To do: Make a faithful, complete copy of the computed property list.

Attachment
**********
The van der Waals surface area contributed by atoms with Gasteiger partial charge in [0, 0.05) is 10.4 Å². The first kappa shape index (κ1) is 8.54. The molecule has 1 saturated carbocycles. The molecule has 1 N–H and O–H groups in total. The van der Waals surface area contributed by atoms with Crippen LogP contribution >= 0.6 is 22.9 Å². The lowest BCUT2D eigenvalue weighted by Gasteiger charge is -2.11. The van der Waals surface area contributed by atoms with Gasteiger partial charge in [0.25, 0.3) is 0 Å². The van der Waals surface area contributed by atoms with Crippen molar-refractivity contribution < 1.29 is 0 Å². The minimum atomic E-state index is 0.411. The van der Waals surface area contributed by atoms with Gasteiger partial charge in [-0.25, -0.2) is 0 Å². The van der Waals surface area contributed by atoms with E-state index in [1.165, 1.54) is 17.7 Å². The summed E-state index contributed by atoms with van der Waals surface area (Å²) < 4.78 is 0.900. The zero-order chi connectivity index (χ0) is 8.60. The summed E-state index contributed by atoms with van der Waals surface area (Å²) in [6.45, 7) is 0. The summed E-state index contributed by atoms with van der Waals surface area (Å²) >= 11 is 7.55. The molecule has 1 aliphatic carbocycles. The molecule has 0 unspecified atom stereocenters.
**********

The van der Waals surface area contributed by atoms with Gasteiger partial charge in [0, 0.05) is 10.4 Å². The first kappa shape index (κ1) is 8.54. The molecule has 1 saturated carbocycles. The molecule has 1 N–H and O–H groups in total. The van der Waals surface area contributed by atoms with Crippen LogP contribution >= 0.6 is 22.9 Å². The lowest BCUT2D eigenvalue weighted by Gasteiger charge is -2.11. The van der Waals surface area contributed by atoms with Gasteiger partial charge in [0.25, 0.3) is 0 Å². The van der Waals surface area contributed by atoms with Crippen molar-refractivity contribution < 1.29 is 0 Å². The minimum atomic E-state index is 0.411. The van der Waals surface area contributed by atoms with Gasteiger partial charge in [-0.25, -0.2) is 0 Å². The van der Waals surface area contributed by atoms with E-state index in [1.165, 1.54) is 17.7 Å². The summed E-state index contributed by atoms with van der Waals surface area (Å²) < 4.78 is 0.900. The zero-order chi connectivity index (χ0) is 8.60. The summed E-state index contributed by atoms with van der Waals surface area (Å²) in [6.45, 7) is 0. The summed E-state index contributed by atoms with van der Waals surface area (Å²) >= 11 is 7.55. The molecule has 1 aliphatic carbocycles. The molecule has 0 unspecified atom stereocenters.